Fuel stations do not have to pass on excise duty cut to customers at pump

Fuel Stations Do Not Have To Pass On Excise Duty Cut To Customers At Pump
The Competition and Consumer Protection Commission said traders have no obligation to pass on excise duty reductions to consumers. Photo: PA
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Sarah Mooney

There is no limit to the fuel prices filling stations can set, Ireland’s consumer watchdog has said, adding that traders have no obligation to pass on a cut in excise duty to customers at the pump.

The Competition and Consumer Protection Commission (CCPC) said there are “no legal barriers” to filling stations independently increasing prices, after politicians called for it to investigate alleged price-gouging ahead of a cut in excise duty.


On Thursday, the watchdog said traders are not obliged to pass on reductions to VAT or other excise charges to consumers.

“Traders are obliged to set their prices independently and based on their own particular circumstances. They are free to set and review their prices at any time,” it said.

“This means that while traders may pass on savings made as a result of changes to excise rate, there is no obligation on them to do so.”

The CCPC said it has no role in monitoring price increases and there are only “rare situations” where a trader could breach competition law by charging excessive prices.


“Price-fixing, where traders collude to fix prices at a certain level, is described as a cartel and this is illegal. Participants in a cartel can face criminal prosecution,” it said.

However, it added that evidence that certain traders have increased their prices does not constitute evidence that a cartel is in existence, saying “tangible proof of an agreement between competitors to coordinate their anti-competitive activity” is required.

Emergency situation

The watchdog added that in emergency situations, governments may intervene to set prices on certain products.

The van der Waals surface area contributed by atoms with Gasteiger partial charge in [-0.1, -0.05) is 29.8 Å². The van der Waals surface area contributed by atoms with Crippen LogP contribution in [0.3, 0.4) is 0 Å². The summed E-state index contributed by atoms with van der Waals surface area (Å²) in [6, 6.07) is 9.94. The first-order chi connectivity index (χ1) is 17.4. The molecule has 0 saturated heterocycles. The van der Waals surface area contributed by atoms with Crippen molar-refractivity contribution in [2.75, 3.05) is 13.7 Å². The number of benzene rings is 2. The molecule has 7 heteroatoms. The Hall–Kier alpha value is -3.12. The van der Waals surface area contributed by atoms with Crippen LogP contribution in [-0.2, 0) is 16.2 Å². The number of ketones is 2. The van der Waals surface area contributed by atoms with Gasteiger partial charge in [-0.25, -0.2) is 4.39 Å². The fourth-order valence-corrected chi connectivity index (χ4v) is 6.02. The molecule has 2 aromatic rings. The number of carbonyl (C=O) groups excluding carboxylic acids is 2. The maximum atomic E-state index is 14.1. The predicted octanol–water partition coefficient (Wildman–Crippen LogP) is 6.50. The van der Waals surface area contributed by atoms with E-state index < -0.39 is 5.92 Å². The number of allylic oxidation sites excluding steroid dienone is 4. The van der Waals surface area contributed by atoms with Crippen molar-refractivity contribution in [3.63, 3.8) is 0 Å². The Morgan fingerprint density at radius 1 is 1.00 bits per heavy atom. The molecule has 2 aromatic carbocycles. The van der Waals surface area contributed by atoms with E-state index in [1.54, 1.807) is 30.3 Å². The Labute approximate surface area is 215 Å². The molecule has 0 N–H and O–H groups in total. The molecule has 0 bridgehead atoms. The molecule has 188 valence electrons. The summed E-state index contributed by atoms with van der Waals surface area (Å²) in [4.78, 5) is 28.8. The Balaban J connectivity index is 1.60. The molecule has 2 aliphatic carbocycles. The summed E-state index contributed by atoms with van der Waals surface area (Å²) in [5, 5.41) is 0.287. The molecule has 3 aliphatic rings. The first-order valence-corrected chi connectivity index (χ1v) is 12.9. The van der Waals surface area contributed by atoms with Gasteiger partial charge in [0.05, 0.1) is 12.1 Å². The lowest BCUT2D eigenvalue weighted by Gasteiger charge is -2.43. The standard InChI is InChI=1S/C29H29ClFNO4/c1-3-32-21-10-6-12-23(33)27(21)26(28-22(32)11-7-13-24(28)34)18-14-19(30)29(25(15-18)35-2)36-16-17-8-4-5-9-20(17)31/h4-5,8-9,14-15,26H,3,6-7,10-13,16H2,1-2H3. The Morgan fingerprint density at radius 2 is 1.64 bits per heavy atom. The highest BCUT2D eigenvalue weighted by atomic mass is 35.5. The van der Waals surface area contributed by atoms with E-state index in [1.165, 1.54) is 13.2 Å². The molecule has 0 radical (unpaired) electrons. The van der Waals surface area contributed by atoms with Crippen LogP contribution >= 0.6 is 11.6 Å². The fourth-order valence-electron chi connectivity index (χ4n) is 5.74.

“Setting prices in complex markets where prices fluctuate every day is extremely challenging,” it said.


“This can distort the market, impact on supply and risk eliminating the significant benefits that competition delivers for consumers. This is why governments tend to take other actions to address such situations, eg changes to the tax system.”

Earlier, Sinn Féin TD Pearse Doherty told the Dáil that the cut to excise duty on petrol and diesel which took effect at midnight had been “immediately eroded,” with fuel costs higher on Thursday than earlier in the week.

He said that many filling stations were charging over €2 per litre and accused some of “engaging in price-gouging at a time of crisis”.


Minister for Consumer Protection Robert Troy meanwhile urged the public to notify the CCPC if they saw any unfair pricing practices or "cartel behaviour".

Cut to excise duty ‘immediately eroded’ as fuel co...
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The Government agreed on Wednesday to introduce a cut of 20 cent per litre on petrol and 15 cent per litre of diesel, which took effect from midnight on Thursday.

The measure, introduced amid concerns about growing pressures on the cost of living, will last until August 31st.

Despite the slash in excise duty, many drivers were seeing prices above €2 a litre on Thursday.

Representatives of the sector have said it could be a number of days before the cut in excise is reflected in the price at the pumps.

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